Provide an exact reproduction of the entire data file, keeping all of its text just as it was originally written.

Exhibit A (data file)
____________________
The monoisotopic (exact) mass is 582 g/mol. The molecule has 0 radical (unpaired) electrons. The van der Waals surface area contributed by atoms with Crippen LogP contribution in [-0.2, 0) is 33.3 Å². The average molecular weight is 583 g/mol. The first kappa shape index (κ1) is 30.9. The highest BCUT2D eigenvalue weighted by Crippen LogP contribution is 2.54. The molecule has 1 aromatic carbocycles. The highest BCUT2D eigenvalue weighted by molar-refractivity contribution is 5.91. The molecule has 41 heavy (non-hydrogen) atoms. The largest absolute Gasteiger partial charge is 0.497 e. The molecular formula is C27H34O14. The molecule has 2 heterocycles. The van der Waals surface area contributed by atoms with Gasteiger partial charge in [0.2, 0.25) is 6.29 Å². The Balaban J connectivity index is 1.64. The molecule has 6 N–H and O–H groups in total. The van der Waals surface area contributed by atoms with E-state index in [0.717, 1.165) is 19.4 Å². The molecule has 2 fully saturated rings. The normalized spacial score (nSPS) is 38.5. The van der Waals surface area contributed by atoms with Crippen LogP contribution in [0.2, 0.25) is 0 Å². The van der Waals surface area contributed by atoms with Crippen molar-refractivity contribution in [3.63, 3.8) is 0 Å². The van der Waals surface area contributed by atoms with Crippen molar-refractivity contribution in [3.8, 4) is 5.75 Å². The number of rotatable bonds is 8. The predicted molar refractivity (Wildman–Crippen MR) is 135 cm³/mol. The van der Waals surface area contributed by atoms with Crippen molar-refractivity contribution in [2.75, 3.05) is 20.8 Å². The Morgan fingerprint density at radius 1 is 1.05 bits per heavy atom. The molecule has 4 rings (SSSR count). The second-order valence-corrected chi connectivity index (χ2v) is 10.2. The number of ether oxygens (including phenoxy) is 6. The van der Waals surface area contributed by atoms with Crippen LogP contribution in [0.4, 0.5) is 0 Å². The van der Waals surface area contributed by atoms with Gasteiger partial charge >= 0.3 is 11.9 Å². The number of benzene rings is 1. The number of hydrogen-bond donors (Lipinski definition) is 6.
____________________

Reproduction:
The monoisotopic (exact) mass is 582 g/mol. The molecule has 0 radical (unpaired) electrons. The van der Waals surface area contributed by atoms with Crippen LogP contribution in [-0.2, 0) is 33.3 Å². The average molecular weight is 583 g/mol. The first kappa shape index (κ1) is 30.9. The highest BCUT2D eigenvalue weighted by Crippen LogP contribution is 2.54. The molecule has 1 aromatic carbocycles. The highest BCUT2D eigenvalue weighted by molar-refractivity contribution is 5.91. The molecule has 41 heavy (non-hydrogen) atoms. The largest absolute Gasteiger partial charge is 0.497 e. The molecular formula is C27H34O14. The molecule has 2 heterocycles. The van der Waals surface area contributed by atoms with Gasteiger partial charge in [0.2, 0.25) is 6.29 Å². The Balaban J connectivity index is 1.64. The molecule has 6 N–H and O–H groups in total. The van der Waals surface area contributed by atoms with E-state index in [0.717, 1.165) is 19.4 Å². The molecule has 2 fully saturated rings. The normalized spacial score (nSPS) is 38.5. The van der Waals surface area contributed by atoms with Crippen LogP contribution in [0.2, 0.25) is 0 Å². The van der Waals surface area contributed by atoms with Crippen molar-refractivity contribution in [3.63, 3.8) is 0 Å². The van der Waals surface area contributed by atoms with Crippen molar-refractivity contribution in [3.8, 4) is 5.75 Å². The number of rotatable bonds is 8. The predicted molar refractivity (Wildman–Crippen MR) is 135 cm³/mol. The van der Waals surface area contributed by atoms with Crippen molar-refractivity contribution in [2.75, 3.05) is 20.8 Å². The Morgan fingerprint density at radius 1 is 1.05 bits per heavy atom. The molecule has 4 rings (SSSR count). The second-order valence-corrected chi connectivity index (χ2v) is 10.2. The number of ether oxygens (including phenoxy) is 6. The van der Waals surface area contributed by atoms with Crippen LogP contribution in [0.4, 0.5) is 0 Å². The van der Waals surface area contributed by atoms with Gasteiger partial charge >= 0.3 is 11.9 Å². The number of benzene rings is 1. The number of hydrogen-bond donors (Lipinski definition) is 6.